*Watch out for some enhanced diamonds, for they might have dangerous feathers that are hidden. Unless you know what has been done to the enhanced diamond, stay away from them. You can locate feathers by reading the clarity plot if you have a lab report. Thoroughly examine the diamond with a loupe from all angles to find feathers if your stone is not certified.

Pinpoint - Very small crystal, and it’s close to white in color. These inclusions can be found in any grade. The pinpoint is usually the inclusion that separates the VVS’s from IF grade.

Crystal - Mineral deposit found, either alone or in groups, in the inside of the diamond. It can be colored, or colorless but usually appears black in overhead lighting. Some diamonds may have large crystals that can be seen with the naked eye, and can affect the diamond’s clarity. Sometimes these crystals can resemble a diamond inside of the diamond.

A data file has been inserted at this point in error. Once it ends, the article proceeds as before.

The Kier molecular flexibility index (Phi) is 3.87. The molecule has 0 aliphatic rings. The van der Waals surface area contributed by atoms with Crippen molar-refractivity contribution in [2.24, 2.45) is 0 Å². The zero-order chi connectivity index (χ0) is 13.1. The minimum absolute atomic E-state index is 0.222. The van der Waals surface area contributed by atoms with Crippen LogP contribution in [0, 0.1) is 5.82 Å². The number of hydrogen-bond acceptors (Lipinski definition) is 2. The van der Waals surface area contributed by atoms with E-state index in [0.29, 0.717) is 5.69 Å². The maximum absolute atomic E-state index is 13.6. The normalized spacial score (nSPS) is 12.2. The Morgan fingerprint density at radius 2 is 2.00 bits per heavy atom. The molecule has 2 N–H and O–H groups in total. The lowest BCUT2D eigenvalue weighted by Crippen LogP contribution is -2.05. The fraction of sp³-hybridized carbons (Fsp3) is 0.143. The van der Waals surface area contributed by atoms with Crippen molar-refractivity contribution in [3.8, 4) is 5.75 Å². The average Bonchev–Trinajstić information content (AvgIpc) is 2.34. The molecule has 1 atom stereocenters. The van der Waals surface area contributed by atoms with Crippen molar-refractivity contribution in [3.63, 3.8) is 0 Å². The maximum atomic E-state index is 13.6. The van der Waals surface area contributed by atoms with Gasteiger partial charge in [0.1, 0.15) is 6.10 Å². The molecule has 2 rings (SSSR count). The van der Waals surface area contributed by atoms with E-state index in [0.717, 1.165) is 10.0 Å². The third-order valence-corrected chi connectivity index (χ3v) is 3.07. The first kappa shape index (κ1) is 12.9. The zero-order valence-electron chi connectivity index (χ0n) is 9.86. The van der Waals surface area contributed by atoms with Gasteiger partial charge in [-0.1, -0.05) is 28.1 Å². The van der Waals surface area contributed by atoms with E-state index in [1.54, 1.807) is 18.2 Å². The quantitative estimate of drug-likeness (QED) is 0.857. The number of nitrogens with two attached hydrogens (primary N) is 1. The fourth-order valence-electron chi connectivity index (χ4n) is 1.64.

Needle - An elongated inclusion. It is very similar to a feather, but it has no radiating lines. Needle inclusion is only visible to the naked eye if it has color or is very fine. Some are even given to the diamond to give it a special look.

Cloud - Known as a group of pinpoints.

Cavity - The surface of the diamond has an opening, as a result of a natural flaw in the rough stone.

Bruise - A chip in the diamond surface that may include root-like feathers radiating into the diamond

Bearding - Lines that occur during the cutting of the diamond.

Cleavage - Straight crack without any feathering

Internal Graining - Crystals that grew with a milky color, following faint lines or streaks, they can or can not be colored.

Knot - Included crystal that touches the surface of a polished diamond.

Laser Lines - Slightly noticeable trails left when lasers are used to remove dark inclusions

External Inclusions (blemishes)